Tall Ships and Bad Habits in The Palomino

The Palomino stands up to scrutiny. Well, perhaps we should define scrutiny: if sitting in the dark sloshing back “Steam Whistle”s and listening to well played and eq’d hard rock and punk is your definition of a good time, interspersed with somehow appropriate reggae and small crowds of cheering, cheerful patrons, then stands-up-to-scrutiny it is!

If you’re looking for the Berlin Philharmonic, this won’t cut it for you.

2 band stickers at right angles to each other
And, we got stickers! Great event all around! Courtesy of the artists.

We FINALLY managed to get down to The Palomino Smokehouse and Grill, which has been teasing me with loads of interesting music for months, and I’m glad we did. My Seeing Eye Buddy #2 finds it right across from the 1st St. C-Train platform (who knew) (other than everybody else, of course), and the progress into the live premises downstairs is exciting and rewarding. But, who cares about the place, it’s the music that resonates here. The place chooses and frames it, surely, but if you nicely frame crap, you’ve still got crap.

Tall Ships opens the evening of ‘punk’ bands playing really well written and performed hard rock: because the soundman knew what he was doing, the mix was great and one could tell the instruments were well-handled. These guys can play, and after a couple of songs to warmup (and to thank us effusively), they really start to cook, and by the middle of their set the emotional dynamics of what they’re playing, including difficult slow bits in a small rock club, all ring true and engage the listeners solidly. Very tall. Very shippy.

Shamelessly, my comrade and I leave to powder our noses as the second band is checking sound levels. This is NOT a euphemism for doing coke in the bathroom: it’s a euphemism for going outside to have a Colt. And meet Hayden Brown, the lead singer of Tall Ships. Gracious fellow.

After surviving the crack Mac’s store and a drunk or two on the train platform, we manage to return to the Palomino cellar as “Bad Habits Die Hard” start to kick up their heels. The self-described ‘fat guys with beards’ (Santas?) are, in fact, more like a punk band in their songs, in their performance, and in their sound. Josh Jones, the vocalist, mentions liking the vocal mix ‘hot’, which means overdriven like a good guitar, and that certainly matched by the guitars, drums and bass in the 3rd and 4th gear driving they do through their playlist. Again, their performance is tight as a tourniquet, and it’s just a pity that more of the club’s patrons weren’t there for the midnight set.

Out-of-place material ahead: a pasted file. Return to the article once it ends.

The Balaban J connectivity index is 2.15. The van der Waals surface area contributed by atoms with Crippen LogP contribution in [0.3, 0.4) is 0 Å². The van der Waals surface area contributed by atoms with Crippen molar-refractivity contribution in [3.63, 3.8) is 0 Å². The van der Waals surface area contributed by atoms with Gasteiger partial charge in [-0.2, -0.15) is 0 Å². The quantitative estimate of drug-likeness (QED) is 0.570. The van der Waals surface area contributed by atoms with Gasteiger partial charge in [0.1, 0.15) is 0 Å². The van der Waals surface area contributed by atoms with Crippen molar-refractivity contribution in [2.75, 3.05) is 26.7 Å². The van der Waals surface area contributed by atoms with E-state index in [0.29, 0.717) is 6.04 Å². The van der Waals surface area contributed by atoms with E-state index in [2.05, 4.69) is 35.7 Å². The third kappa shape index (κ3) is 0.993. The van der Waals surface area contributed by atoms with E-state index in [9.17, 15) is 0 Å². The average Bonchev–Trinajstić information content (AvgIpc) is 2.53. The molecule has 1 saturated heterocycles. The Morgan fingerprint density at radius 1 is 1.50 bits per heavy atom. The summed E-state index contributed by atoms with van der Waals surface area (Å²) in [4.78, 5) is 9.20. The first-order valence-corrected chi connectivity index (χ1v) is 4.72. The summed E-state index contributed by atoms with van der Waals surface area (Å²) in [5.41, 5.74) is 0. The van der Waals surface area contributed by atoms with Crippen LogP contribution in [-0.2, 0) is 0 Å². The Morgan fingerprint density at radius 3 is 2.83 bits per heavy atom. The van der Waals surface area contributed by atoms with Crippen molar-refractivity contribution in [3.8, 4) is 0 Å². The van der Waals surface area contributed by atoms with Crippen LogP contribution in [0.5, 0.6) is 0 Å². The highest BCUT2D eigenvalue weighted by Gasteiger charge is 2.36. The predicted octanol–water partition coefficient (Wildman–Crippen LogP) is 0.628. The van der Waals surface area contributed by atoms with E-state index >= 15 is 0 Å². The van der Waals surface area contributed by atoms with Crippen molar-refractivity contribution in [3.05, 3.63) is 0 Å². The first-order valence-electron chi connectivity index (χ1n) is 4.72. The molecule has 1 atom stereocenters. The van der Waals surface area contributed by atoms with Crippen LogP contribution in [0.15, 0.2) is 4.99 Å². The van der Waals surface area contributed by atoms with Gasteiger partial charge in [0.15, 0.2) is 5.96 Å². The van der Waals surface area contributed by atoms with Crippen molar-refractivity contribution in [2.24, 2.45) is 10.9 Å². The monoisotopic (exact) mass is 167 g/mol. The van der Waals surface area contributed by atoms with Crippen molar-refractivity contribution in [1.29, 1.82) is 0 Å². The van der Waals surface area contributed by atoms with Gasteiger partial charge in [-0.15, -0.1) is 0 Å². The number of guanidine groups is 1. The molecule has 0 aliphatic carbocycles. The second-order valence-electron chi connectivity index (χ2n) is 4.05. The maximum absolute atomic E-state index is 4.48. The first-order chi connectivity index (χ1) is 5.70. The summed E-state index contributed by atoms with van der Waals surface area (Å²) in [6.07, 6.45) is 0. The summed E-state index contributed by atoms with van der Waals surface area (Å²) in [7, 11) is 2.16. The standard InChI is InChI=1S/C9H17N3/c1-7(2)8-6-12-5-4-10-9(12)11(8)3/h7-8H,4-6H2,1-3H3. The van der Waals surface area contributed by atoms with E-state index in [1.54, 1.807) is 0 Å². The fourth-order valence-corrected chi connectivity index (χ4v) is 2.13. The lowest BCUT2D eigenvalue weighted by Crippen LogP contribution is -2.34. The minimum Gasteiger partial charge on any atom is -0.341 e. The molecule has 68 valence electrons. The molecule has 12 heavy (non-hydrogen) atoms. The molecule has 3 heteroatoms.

Funnily, one of the better pieces seemed to be the one they were least familiar with. ‘brothers in arms’ is preceded by several warnings about it’s newness, but it really clicks with lots of musically interesting stuff going on, not the least of which is the lyrics. They are, like many of Bad Habit’s songs, surprisingly audible for music played with this much of a kick.

Shift into overdrive.

Posted by Allen Thai

Author: Carey Rutherford

Swallowed by the mutual loves of words and music (but far too chicken-shit to perform them with a band), Carey’s writing career started slowly as a freelance writer in 2003, starved him nearly to personal bankruptcy until 2008, and changed directions while writing for FastForward, Beacon Calgary, GayCalgary, and Examiner magazines. With the death of many old-school periodicals, and the explosion of musical diversity in Calgary, the modern approach to writing about live music performance in the Calgary region presented uncluttered landscapes for the focussed passion that Carey’s conversations with musicians, drag queens, festival producers and small animals has uncapped. He was moulded by the brilliance of paper-based periodicals old and new (Life, rolling Stone, Swerve! and Adbusters etc.), and sees the info-verse as needing creative, empathetic, but clear-eyed Agents to communicate these performances.